Fitbit has finally put to rest rumors that the company will be laying off employees due to poor revenue generation.
On Monday, Jan. 30, Fitbit reported its Q4 2016 earnings as expected, bringing in its folds the confirmation that it would be reducing 6 percent of its workforce. The company will be laying off 110 employees from its global workforce.
The fourth quarter expectations for the company were around $750 million, but it managed to generate revenue between $572 million and $582 million, which is way below the estimations.
"Fourth quarter results are expected to be below our prior guidance range," said James Park, CEO and cofounder of Fitbit.
While stating his disappointment, Park also mentioned that the missed objective does impact the brand negatively and is not an indication of any weakness of any sort from the company in the long run.
"We are confident this performance is not reflective of the value of our brand, market-leading platform, and company's long-term potential," added Park.
Despite the overall disappointment during the holiday period, most prominently on Black Friday, the company has seen a large scale growth in the Middle East, Europe, and Africa. The revenue percentage grew in these select markets at nearly 58 percent in Q4 2016.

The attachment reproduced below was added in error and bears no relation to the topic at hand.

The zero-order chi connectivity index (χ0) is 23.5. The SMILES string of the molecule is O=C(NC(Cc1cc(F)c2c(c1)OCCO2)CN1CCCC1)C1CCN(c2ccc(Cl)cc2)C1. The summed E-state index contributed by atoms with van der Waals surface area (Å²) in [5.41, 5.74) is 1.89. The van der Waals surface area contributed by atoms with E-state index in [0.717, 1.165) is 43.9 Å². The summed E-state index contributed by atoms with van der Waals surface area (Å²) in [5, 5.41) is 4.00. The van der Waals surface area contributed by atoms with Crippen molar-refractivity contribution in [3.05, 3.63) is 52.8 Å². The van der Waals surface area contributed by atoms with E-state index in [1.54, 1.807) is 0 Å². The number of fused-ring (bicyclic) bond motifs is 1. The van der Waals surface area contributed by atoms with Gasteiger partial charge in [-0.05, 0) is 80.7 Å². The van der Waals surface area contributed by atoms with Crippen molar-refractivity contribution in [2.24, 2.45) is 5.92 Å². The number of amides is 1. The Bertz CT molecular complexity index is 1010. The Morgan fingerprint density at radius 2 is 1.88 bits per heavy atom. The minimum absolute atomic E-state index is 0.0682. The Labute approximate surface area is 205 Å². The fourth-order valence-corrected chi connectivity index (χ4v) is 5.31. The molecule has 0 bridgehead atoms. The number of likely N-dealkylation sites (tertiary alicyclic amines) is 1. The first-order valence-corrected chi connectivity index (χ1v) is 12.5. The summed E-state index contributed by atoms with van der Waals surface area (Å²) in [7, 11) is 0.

Reason For Layoff And Future Plans
Fitbit states that to build a more "focused and efficient" business model, the reduction in workforce was necessary. This reorganization effort is expected to cost the company around $4 million in the first quarter of 2017 itself.
The company is looking to reduce the 2016 exit operating expenses run rate — approximately $200 million. Fitbit is optimistic that it can bring this figure to $850 million in 2017. This figure is inclusive of marketing spends, sales realignment, as well as enhanced optimization of investments for R&D.
In a bid to cement its position as a global leader in the wearable space, Fitbit is taking direct action to reduce the expenses of the company, which is evidenced by the move to reduce the workforce. However, it is looking to make necessary investments to steer its growth in the long term.
Park believes that the company, despite a disappointing fourth quarter, is positioned well to meet consumer demands for a stylish and well-designed smartwatch, which focuses on the user's health and fitness goals.
He also noted that with the recent acquisitions of Pebble — Coin and Vector Watch — Fitbit is looking forward to fuel and establish itself as a force to be reckoned with in the wearable space.
Photo: Kārlis Dambrāns | Flickr